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Henderson Alvarez: A Marlins Optimistic View

The Miami Marlins are looking for pitcher Henderson Alvarez to develop his tools into refined weapons against hitters, and given his already fantastic sinker, the optimist sees only a small ways to go before he becomes a quality starter.

Tom Szczerbowski-US PRESSWIRE

The Miami Marlins would like for at least two out of their three young starting pitchers in their 2013 rotation to develop into core pieces to play a supporting role in a future competitive team. Perhaps the pitcher with the best pure stuff within his toolbox among the three starters is Henderson Alvarez, the hard-throwing righty who was acquired from the Toronto Blue Jays. As we explored yesterday, Alvarez already has one elite pitch, and that is a better start than any of the other two prospective starting pitchers can claim; neither Jacob Turner nor Nathan Eovaldi can claim they have a pitch as good as Alvarez's sinker.

But can he develop the secondary stuff necessary to succeed? The optimistic case says "yes."

The Optimist's View

The optimist's view on Alvarez all revolves around his excellent two-seam fastball. The Marlins have never had a pitcher who had such an elite ground ball-inducing pitch like Alvarez's two-seamer. It is telling that, in a season that was marred with many problems, it is odd to see his two-seamer perform so well despite those issues. Last year, he induced grounders on almost 64 percent of his balls in play off the fastball. Opposing hitters slugged less than .360 against the pitch. Sure, hitters made plenty of contact with it, but when all of your contact hits the ground, more often than not that contact is also safely rolling into the hands of infielders for quick and easy outs. Even with a weak Marlins defense, that would be a good thing, and in 2013 the team's infield should be significantly improved with the addition of Adeiny Hechavarria and Placido Polanco in the left side of the infield.

The Marlins now have a passable infield to support Alvarez's ground ball game, but the problem has never been about his issues on the ground. The problem is that batters are not generating enough air on their swings (whiffs) and are often getting too much air underneath when they make contact (home runs). The move to Miami helps in one of these cases. Alvarez will be going from a hitter-friendly park in the game in Rogers Centre, which allowed home runs four percent more than the average stadium over the last five seasons, to Marlins Park, which was rated in its one year as suppressing homers by eight percent. While it may generally be true that ground ball pitchers allow more homers on their fly balls, this problem is much more likely to fall with Alvarez pitching within Miami's large walls.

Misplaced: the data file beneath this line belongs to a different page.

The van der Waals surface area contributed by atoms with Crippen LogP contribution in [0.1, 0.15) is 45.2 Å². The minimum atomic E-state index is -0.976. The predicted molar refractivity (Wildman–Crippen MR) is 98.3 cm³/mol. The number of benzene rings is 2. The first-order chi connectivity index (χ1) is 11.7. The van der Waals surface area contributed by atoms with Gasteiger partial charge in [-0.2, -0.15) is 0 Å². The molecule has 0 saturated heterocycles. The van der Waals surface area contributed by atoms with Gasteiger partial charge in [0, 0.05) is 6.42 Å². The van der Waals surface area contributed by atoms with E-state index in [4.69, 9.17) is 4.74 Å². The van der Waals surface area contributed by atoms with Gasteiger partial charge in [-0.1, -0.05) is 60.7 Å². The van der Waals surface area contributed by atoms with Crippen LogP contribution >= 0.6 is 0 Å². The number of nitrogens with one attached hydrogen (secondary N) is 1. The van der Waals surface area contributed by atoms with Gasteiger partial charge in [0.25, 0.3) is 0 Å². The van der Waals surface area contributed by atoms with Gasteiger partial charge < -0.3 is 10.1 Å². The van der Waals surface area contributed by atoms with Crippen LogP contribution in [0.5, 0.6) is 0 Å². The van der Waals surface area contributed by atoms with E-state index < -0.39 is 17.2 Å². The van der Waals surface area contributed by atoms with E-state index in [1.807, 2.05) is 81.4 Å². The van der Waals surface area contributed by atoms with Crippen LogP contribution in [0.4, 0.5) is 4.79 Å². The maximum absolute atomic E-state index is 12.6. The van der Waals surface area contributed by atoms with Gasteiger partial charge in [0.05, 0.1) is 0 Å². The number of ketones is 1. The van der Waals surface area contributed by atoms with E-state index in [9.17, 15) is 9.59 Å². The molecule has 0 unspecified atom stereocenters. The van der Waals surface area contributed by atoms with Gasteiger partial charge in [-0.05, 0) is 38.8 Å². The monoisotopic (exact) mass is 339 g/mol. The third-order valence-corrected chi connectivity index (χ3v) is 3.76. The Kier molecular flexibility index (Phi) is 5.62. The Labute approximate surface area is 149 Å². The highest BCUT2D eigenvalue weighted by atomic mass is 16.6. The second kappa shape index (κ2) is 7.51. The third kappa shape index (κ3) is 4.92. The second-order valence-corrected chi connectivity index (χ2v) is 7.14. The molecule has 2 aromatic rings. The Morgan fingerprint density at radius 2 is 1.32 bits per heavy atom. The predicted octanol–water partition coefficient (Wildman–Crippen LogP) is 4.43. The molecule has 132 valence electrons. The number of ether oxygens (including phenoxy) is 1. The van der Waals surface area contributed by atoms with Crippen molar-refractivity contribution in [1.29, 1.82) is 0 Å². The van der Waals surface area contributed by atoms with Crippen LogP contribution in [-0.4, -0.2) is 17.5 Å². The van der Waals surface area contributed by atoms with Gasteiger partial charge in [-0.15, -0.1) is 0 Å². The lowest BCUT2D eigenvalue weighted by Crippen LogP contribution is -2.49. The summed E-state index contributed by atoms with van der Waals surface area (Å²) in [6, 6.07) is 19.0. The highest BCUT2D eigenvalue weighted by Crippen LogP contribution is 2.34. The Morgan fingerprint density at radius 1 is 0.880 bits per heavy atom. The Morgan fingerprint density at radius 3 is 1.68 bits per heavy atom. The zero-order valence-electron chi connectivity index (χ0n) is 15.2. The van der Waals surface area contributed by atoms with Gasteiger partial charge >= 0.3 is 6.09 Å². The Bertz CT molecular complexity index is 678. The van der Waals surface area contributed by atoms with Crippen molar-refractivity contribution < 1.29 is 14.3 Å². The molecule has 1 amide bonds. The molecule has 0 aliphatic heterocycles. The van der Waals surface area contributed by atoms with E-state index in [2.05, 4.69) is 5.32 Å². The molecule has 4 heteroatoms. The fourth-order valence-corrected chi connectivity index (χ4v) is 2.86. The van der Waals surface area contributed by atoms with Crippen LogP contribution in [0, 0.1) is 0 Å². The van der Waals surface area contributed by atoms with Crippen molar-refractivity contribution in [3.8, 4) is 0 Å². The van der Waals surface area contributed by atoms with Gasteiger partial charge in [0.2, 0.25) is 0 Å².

As for the strikeout issues, if Alvarez can begin controlling his home runs, he may not have to be able to strike out too many more hitters. History shows that many ground ball pitchers can avoid having a high strikeout rate if they keep their walk rates down and suppress their home runs. Derek Lowe, Tim Hudson, and others are excellent examples of pitchers who got away with just 15 or 16 percent strikeout rates, seven percent walk rates, and excellent numbers over the course of their careers. Those two players boasted career ground ball rates of 62.3 and 58.7 percent respectively.

In fact, among players with the highest ground ball rates in the last three seasons, the majority hover around a 4.00 ERA just on the back of decent control and passable strikeout rates, goals that Alvarez could easily reach. The pitchers with the top 10 ground ball rates with at least 300 innings over the past three years have averaged a 4.13 ERA and 4.02 FIP, If you do not weight the numbers by innings, you get an average ERA of 4.25 and 4.06, which indicates at worst a slightly below-average starter.


If you buy Alvarez as good enough to get significant innings, that would require that he start preventing home runs like the pitchers in the top ten list. He should be aided by the move to Marlins Park, and thus he is more likely to reach that comfortable level akin to other ground ball pitchers. Once he is there, the mountain to get to league average or better is not that large, and Alvarez's secondary pitches only need a little more fine-tuning before they reach success.

Assuming he adds just 21 strikeouts to his paltry 2012 mark (making it an even 90) puts him at a fairly pathetic 11.2 percent strikeout rate. Cutting 10 home runs from regression to the mean and the move to Marlins Park gives him an acceptable 0.9 home run per nine innings rate, Such a number would give an estimated 4.29 ERA by FIP, and such a mark would not be bad and is not entirely unbelievable. With some extra improvement, a 4.00 ERA in 2013 is certainly not out of the question either, and would put Alvarez well on the way to being a good contributor to the Marlins of the future.